court cases in England and because the Scottish nobles feared they'd be
drafted to fight in Edward's foreign wars.** And when William Wallace rose
up after Ballioll abdicated, and when he governed as Guardian of Scotland,
he did so in the name of King John Balliol. What motivated Wallace and the
others after the removal of Balliol? It's hard to know for sure, but it
does not seem to have been because of any unusually cruel treatment of the
Scots by Edward I -- Edward's harshness seems to have been prompted by the
Scots' traitorous rebellion (as he saw it), rather than the rebellion being
prompted by Edward's harshness.
>For transcripts of said documents (along with translations), see Stones, E.
>L. G., ed., _Anglo-Scottish Relations, 1174-1328; Some Selected Documents_.
>Translated by E. L. G. Stone. 1965; reprint ed.; Oxford: Clarendon Press,
I do recommend this book for those who want to get a flavour of what
sources historians are working from, but I suggest reading G.W.S. Barrow's
"Robert Bruce and the Community of the Realm of Scotland" for actually
getting to grips with the events of the time (beyond what can be gained
from reading a good general Scottish medieval history book).
>Balliol was stripped of his title in a fairly humiliating proceedure, and
>some time passed from when Edward tore off the Royal Arms from King John's
>surcoat, assuming the title himself, and when Bruce the Competitor's
>grandson, Robert the Bruce, was crowned King Robert in 1306. However, it
>owuld not surprise me to find out that there were those, even at the height
>of Robert's success and strength, than favoured a King from the Balliol line.
> Who would have been the next chosen in that line after John? Anyone know
>more about this?
His son, Edward Balliol, who indeed did try to win the crown and did have
The key to understanding this period of history is to drop kick our modern
images of Scotland, throw out our after-the-fact knowledge of who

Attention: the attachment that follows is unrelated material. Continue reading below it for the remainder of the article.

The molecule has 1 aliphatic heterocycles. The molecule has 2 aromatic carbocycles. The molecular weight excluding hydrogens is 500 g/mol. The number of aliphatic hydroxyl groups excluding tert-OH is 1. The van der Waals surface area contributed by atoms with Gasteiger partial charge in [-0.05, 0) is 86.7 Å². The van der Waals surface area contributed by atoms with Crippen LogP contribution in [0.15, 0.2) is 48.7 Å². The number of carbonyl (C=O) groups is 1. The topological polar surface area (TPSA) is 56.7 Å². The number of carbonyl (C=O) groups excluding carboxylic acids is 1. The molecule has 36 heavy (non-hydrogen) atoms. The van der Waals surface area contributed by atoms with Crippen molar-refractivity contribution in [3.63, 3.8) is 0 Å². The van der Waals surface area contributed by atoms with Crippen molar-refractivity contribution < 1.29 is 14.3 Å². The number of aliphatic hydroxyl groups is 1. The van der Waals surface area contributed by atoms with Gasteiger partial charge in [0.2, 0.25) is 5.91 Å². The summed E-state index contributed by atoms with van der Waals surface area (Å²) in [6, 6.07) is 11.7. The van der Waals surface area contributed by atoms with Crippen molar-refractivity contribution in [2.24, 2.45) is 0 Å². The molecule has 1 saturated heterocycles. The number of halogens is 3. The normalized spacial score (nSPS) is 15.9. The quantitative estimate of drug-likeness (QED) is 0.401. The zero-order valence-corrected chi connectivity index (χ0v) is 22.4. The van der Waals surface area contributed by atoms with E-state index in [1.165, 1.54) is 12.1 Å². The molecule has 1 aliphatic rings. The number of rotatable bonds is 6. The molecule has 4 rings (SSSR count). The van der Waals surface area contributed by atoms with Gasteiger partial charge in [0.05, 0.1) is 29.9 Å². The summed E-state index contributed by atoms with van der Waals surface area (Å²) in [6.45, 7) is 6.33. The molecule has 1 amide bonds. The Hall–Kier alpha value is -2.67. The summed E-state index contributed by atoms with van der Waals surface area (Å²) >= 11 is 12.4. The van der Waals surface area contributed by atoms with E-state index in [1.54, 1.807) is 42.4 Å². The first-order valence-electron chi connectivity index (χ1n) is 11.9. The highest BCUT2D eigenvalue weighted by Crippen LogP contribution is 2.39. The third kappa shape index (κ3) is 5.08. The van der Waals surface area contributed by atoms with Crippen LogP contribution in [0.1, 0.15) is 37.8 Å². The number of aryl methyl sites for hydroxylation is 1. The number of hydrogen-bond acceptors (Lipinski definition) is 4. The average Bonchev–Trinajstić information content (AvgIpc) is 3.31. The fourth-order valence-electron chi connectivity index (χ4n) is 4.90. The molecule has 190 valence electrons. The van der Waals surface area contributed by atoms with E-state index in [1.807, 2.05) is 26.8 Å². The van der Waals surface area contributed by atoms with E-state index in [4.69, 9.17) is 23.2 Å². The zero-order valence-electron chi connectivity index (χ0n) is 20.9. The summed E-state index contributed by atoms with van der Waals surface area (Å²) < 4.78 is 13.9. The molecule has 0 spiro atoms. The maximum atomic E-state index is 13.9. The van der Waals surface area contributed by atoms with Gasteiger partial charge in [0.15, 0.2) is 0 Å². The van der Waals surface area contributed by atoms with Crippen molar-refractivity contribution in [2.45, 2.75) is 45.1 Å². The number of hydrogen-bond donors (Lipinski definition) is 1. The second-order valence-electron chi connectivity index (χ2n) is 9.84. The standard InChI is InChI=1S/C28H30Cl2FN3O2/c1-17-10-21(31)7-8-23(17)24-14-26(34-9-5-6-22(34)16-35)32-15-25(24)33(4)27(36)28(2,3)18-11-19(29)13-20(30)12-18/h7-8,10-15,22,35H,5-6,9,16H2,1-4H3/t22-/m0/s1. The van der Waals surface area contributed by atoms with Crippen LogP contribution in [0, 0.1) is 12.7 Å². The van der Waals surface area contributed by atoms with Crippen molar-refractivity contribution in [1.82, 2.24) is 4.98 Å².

eventually prevailed, read with scepticism the propaganda produced by those
14th century Scots, ignore completely the claims motivated by modern
Scottish nationalism, and understand that at the time it was not clear what
the right and just choice was (indeed, can it even be said it is clear
now?!?!). Here you had Edward I claiming he was overlord of Scotland, a
claim acknowledged by every single competitor, including Bruce. Was it
right to rise up against him if he was acknowledged overlord? Did not an
overlord have the right to strip a rebellous vassal of the lands held of
him? Even if it was right to rise up against Edward in favor of an
independent Scotland, what right had Bruce to the crown when all had
acknowledged Balliol king? It seems clear now that Bruce was the guy to
follow, but that's only because we know he won. Heck, even Bruce switched
sides several times. (And Bruce was by no means unique in this -- and there
were often more than two sides!)
Don't view the wars with England as a black and white issue, with clear
good guys and bad guys or obvious lines drawn between the patriots and the
evil empire. The real history is much more interesting than that!
Affrick niin Ken3ocht
** I am, of course, over-simplifying, but this is the essence of it.
Sharon Krossa, krossa@...
Medieval Scotland Web Page (including information on names & clothing):
eGroup home: http://www.eGroups.com/list/albanach
Free Web-based e-mail groups by eGroups.com